Loosely based and reminiscent of my own schooldays in Ispat English Medium School, Sector-20, Rourkela (Referred to as the Public School in the book), The Next Door Raghu is the story of the extraordinary feats of a very ordinary, reticent, and apparently dull child, by the name of Raghu. Raghu has a lower middle class parental background and is frowned upon by the society as a dimwit who is not going to be of any consequence in his life. The little child and his perceived as unfortunate parents, are often the butt of jokes and snide remarks by an acerbic and sadistic society that has almost written off the disingenuous child. Raghu also starts to believe in his detractors and thinks that he really is inferior and substandard. But, Raghu tries to underplay and overcome all his shortcomings by latching onto children, who he feels can make up for his lacunae. As life goes on for the unassuming, but wily and scheming little child, he discovers a few gifts from God that he is blessed with, that sets him apart from the rest of the world. Although still humble and unassuming, the little child uses his special gifts to save the lives and the property of the people of his town, namely Rourkela in Odisha, India, on two occasions, thereby catapulting the once ugly duckling of the town into superstardom. Raghu becomes a national and international celebrity, much to the joy of his supporters, and much to the chagrin of his detractors and doubters. The rollicking adventure story of the little child and his band of faithful and intrepid friends, is very intriguing, inspirational, entertaining, and also tremendously funny and hilarious, and should appeal to people of all age groups. It should be a treat for children, and also adults interested in some wholesome and entertaining literature.
Here is an excerpt –
An Excerpt from my hilariously funny rollicking adventure story book ‘THE NEXT DOOR RAGHU’
E book @ $0.99 in US and other parts of the world (Rs 63 in India) , available on Amazon.Buy it
Raghu’s parents obviously had some very grand and long term plans and ambitions for little Raghu’s school uniforms, if not for little Raghu himself. His shorts had a waist size that was double his waist. His school uniform half sleeves shirt was long enough to cover him up to his knees, and after donning the shirt, he felt that he did not need to wear any shorts as he was now almost fully covered from head to toe.
Raghu was physically plucked out from the ground by Shanti and lowered into his shorts that were four sizes on the higher side. The shorts flopped down on to the ground immediately. Two and a half Raghus would be required, at the very least, in order to just hold up the shorts onto the waist, let alone prop them up like a proper and normal shorts as would be worn by a normal wearer. Then suddenly, Gopal materialized out of nowhere, brandishing an enormously long leather belt that dwarfed Raghu’s slender and petite waist’s circumference by several times, in comparison. Gopal painstakingly wound the belt again and again and again around Raghu’s slender waist, taking care to finely needle it through the slots in the shorts on its every turn around Raghu’s waist. Finally, after three full revolutions and a half, the buckle fell in place and the belt finally managed to secure and keep the shorts on Raghu’s waist. Raghu now resembled a Disco Dancer, complete with oversized and loose sleeved shirt and flared up bell bottom pants, albeit with bell bottoms that were slightly on the shorter side.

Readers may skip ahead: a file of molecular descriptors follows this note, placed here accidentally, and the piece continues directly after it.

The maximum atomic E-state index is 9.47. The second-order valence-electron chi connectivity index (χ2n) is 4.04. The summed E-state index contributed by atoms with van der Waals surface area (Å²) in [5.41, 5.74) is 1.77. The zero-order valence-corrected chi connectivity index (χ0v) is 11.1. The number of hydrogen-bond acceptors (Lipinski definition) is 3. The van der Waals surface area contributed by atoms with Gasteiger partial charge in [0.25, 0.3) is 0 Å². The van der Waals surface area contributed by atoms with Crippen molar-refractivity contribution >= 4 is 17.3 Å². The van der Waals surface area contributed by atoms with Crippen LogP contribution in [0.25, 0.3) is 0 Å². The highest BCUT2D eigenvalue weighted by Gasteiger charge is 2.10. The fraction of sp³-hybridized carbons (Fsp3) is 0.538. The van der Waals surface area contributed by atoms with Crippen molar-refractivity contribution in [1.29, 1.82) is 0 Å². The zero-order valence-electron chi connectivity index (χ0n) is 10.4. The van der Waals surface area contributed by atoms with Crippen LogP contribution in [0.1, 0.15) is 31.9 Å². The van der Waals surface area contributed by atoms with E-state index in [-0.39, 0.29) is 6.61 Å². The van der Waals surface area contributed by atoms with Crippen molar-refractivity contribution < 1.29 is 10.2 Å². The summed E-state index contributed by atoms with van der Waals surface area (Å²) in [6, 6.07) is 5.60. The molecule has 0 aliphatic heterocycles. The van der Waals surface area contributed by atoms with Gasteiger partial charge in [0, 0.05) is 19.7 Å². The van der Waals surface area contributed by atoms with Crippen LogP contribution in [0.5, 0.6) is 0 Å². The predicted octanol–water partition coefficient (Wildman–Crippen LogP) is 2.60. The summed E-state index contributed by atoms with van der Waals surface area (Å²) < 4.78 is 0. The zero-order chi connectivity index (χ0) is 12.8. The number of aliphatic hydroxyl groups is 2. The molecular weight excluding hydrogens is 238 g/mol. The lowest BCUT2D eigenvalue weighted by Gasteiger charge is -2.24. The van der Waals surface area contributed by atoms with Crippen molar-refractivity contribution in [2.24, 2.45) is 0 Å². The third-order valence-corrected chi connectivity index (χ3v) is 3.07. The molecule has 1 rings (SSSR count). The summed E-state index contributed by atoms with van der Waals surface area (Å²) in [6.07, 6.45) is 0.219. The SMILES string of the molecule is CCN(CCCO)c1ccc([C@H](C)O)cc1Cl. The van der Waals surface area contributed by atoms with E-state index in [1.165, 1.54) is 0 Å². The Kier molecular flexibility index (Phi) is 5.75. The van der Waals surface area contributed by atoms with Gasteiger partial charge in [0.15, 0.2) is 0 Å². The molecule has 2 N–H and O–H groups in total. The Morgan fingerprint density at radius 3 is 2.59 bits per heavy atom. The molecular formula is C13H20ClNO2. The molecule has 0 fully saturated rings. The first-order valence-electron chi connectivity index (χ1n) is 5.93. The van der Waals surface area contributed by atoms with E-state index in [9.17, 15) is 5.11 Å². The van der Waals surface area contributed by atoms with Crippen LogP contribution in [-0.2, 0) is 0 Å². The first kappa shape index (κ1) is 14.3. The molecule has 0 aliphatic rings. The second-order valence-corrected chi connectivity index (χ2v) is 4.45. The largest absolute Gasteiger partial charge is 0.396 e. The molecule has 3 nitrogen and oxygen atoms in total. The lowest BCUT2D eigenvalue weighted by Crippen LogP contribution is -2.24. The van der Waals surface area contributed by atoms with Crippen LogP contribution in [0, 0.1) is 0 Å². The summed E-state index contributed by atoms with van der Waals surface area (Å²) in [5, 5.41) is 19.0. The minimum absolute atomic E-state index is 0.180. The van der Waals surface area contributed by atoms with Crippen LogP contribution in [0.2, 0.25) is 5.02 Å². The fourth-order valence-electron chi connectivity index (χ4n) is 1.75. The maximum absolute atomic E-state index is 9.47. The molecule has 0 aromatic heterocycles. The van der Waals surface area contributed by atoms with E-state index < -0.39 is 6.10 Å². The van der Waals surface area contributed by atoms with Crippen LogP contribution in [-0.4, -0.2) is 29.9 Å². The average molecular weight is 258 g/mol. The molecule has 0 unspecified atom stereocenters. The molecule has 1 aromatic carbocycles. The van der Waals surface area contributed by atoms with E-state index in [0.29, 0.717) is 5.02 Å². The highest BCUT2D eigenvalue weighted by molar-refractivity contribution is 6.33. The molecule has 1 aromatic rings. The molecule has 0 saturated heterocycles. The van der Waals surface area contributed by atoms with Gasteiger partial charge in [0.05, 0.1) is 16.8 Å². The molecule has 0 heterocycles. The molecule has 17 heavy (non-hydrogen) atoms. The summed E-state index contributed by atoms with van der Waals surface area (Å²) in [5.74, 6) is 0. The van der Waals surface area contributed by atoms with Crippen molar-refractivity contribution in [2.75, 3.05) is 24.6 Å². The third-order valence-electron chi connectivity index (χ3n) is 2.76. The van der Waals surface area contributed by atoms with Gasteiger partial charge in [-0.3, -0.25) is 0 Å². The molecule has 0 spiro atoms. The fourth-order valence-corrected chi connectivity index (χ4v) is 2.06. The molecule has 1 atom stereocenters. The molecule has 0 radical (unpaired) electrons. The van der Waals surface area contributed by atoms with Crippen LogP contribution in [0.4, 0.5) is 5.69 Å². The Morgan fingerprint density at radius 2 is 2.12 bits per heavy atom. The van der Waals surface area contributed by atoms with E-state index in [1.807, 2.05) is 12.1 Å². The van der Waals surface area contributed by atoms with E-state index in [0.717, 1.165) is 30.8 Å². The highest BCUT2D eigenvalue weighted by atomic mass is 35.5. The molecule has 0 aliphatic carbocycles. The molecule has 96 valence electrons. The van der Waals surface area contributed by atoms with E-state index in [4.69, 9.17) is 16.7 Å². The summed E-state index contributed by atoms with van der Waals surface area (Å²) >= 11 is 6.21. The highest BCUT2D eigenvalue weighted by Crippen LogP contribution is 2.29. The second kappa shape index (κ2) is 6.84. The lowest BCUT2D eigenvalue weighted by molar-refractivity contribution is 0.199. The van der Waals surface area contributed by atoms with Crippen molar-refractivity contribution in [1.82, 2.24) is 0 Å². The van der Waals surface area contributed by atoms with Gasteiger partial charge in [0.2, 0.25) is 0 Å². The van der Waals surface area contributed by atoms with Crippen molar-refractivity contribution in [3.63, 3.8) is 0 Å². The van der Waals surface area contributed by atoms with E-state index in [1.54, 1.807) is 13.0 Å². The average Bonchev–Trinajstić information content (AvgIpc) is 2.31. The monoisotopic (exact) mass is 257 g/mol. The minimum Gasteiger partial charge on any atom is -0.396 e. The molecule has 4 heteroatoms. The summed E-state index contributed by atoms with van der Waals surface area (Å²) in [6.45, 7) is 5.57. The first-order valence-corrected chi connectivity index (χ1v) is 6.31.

In the meanwhile, Raghu discovered that he could fully retract his arms completely into the half sleeves of his shirt. He thought out a new game where he would scare the shit out of his friends by pretending to be devoid of hands.
Shanti had meanwhile doled out copious amounts of talcum powder into her hands and then proceeded to smother Raghu’s face with it, in a vain effort to make the dark and swarthy Raghu appear to be fair skinned on his first day at school. She labored on, and plastered layer after layer of the talcum powder onto Raghu’s face, to the extent that he now feared asphyxiation. The net result of her efforts was that Raghu’s face had now assumed a shade that was a deathly pale hue and an unearthly grey color. Raghu checked himself out in the mirror and almost jumped out of his skin in sheer terror of the grotesque and hideously disproportionate apparition that glared back at him. He closed his eyes in dismay and dejection. Maybe, his crime of being born into a poor family meant that dejection, dismay, and utter despondency were going to be Raghu’s perpetual destiny and the story of his entire life.